Ohhhh....I see. Love's an idiot. That explains so many of the world's messed-up relationships: Love pairs the wrong people together because he has no knowledge whatsoever.

I guess this is ONE explanation for the Twilight series.

Source: via Ariel on Pinterest

So, is this song meant to praise Love? Or does it poke fun at a supernatural moron who fosters romance between two people, without rhyme or reason? Or both? What do you think, Muse?

I'll see whether I can't enclose audio links, either in this letter or elsewhere so that you can listen to the songs and get a feel for what I'm talking about. But if it doesn't work now, please bear in mind that I've always been "technologically-challenged," and I'll figure it out eventually.

                                                                                  Till next time (probably after Thanksgiving),

Sunday, November 18, 2012

Letter of introduction

Dear Muse,

Hello there! It's my first time writing a letter to you! Granted, I might have a bit of difficulty at first with these online letters, since I've been so used to writing letters by hand for all of my life. But, if you give me time and patience, I will try to make my thoughts worth your while. There's much I would like to discuss with you about music. 

What about me, you might ask? Well, I'm one of those people that goes around with a song constantly in her head. If I didn't listen to new music all the time, my spirit would probably wither like an unwatered plant. 

Why would I write to you, though? Simply because: whenever I hear new music, I have all these thoughts rolling and tumbling around inside my head, fizzing like electric sparks. Keeping these thoughts bottled up would irritate me; sharing them with you is more useful, since you could give me your feedback and your opinion. Who knows? I might learn something new from you. Then, a new spark of insight would enlighten my mind. 

Of course, the letters I will share with you will fall under certain conditions.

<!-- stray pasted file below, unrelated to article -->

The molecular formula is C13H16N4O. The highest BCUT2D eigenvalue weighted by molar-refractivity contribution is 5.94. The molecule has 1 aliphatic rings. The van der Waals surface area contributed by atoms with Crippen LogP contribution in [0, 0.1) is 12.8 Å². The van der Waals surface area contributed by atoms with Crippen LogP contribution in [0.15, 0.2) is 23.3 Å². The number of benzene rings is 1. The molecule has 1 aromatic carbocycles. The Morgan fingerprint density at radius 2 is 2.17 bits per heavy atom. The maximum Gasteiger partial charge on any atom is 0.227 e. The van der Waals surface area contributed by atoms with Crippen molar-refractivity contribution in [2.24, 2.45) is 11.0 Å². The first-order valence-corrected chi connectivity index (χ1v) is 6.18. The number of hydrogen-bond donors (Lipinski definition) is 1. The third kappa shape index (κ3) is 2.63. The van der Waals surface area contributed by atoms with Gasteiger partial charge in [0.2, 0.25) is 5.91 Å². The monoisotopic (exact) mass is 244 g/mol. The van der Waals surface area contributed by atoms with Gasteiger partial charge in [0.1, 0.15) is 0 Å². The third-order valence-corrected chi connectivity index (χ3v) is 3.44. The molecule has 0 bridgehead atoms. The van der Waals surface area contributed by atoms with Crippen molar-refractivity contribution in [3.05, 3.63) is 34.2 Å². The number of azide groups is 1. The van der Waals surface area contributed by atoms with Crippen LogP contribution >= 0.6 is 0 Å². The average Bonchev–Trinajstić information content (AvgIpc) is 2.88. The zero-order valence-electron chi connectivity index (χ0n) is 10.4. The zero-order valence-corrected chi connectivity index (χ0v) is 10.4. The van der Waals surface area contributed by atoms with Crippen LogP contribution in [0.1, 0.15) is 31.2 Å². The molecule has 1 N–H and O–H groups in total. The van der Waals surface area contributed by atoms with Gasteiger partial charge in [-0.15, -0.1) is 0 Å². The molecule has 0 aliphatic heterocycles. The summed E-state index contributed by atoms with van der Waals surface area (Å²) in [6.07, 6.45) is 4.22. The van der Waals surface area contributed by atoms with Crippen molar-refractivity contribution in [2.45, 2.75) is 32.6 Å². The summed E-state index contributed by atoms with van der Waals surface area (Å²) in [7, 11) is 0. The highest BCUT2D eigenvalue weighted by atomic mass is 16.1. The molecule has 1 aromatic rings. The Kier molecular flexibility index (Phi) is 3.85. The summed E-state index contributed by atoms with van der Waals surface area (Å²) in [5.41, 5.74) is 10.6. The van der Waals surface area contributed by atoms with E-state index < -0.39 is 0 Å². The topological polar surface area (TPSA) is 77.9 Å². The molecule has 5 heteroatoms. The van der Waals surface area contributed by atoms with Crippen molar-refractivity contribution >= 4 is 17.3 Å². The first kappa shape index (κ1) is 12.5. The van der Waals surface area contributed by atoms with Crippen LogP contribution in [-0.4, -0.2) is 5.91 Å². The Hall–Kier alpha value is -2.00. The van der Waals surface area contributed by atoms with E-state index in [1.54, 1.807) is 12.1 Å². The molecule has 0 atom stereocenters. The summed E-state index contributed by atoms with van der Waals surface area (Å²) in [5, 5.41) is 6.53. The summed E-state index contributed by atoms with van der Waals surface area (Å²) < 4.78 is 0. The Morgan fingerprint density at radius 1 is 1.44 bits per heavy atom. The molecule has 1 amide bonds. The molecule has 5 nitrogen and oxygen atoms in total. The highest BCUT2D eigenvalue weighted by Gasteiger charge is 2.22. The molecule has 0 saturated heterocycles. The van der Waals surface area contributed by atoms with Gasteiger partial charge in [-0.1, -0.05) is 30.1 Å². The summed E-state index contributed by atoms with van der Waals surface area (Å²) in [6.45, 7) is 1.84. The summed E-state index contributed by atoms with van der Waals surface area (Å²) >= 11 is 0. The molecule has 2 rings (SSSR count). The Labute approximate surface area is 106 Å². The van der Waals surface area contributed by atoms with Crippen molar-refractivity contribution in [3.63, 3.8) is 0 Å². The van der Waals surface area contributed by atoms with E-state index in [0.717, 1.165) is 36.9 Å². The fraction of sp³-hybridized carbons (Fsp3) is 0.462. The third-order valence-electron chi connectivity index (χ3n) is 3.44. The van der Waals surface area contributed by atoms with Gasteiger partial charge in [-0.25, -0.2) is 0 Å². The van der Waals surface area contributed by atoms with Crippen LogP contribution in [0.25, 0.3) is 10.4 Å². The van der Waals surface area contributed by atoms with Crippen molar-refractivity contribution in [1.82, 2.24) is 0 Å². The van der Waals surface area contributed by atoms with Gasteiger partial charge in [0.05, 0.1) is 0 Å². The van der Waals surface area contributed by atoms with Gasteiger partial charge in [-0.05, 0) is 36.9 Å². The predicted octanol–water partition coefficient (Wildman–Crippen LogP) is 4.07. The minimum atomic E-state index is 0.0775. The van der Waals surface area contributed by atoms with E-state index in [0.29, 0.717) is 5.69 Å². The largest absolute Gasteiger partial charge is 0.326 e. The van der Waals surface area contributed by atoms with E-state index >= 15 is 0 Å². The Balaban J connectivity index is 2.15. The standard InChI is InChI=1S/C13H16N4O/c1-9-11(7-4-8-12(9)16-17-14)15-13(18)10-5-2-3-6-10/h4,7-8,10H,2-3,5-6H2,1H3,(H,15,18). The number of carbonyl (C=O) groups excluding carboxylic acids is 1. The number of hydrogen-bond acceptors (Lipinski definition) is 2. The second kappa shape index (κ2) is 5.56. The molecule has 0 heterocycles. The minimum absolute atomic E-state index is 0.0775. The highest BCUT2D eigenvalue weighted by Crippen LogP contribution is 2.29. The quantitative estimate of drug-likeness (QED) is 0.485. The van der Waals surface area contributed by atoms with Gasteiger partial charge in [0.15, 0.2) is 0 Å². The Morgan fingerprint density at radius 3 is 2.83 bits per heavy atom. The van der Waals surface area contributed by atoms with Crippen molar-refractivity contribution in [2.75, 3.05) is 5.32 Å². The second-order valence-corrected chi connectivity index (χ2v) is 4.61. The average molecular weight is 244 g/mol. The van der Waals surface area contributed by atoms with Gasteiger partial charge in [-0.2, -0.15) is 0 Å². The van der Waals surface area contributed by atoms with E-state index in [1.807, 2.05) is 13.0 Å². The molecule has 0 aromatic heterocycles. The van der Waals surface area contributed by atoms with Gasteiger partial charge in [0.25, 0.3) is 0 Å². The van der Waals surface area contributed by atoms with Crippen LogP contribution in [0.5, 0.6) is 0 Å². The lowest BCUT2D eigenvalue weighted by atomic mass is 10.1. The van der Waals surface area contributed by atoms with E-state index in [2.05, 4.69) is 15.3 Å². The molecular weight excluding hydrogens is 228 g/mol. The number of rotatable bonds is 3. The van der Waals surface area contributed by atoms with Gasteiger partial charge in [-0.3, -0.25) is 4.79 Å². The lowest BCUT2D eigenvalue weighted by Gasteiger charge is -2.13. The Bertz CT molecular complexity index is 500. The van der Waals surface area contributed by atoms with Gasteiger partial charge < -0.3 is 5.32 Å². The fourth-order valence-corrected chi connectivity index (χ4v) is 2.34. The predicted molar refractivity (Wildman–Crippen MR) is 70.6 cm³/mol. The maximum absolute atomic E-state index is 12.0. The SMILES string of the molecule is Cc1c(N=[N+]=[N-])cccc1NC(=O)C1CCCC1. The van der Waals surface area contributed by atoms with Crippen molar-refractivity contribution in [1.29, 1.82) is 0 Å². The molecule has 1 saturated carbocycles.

First, I'll only talk about specific kinds of music that I like or find intriguing.  

Second, my thoughts won't necessarily have to do with tempo or time measure or any music theory fluff. (I never invested much time in learning music theory - and much of what I learned, I promptly forgot.) They will mainly entail musings related to the themes or ideas in the musical or song.

Third, I won't necessarily write every day.

Fourth, you will have to bear with my sketchy drawings. I like to draw when I can, although my drawings' quality is not the best. Nor are my drawings always consistent. But, like Saint-Exupery in The Little Prince, I believe I must excuse my drawings to you from the beginning. I share his thoughts on the matter of illustration: "I am not at all sure of success. One drawing goes along all right, and another has no resemblance to its subject. [...] So I fumble along as best I can, now good, now bad, and I hope generally fair-to-muddling" (The Little Prince 19, Trans. Katherine Woods. New York: Reynal & Hitchcock, Inc., 1943. Print.).

The annoying angel-character - or muse, whatever you like - pops up every so often in my imagination. My friends and family will also make appearances - but when I refer to them, whether in a cartoon or in dialogue, all except one (who specifically asked me to use her first name) will be addressed under code names. That is the fifth (and last) condition.

Since this was just an introductory letter, I don't count it as an "official music letter." That starts tomorrow. I look forward to it!

                                                                  'Till then,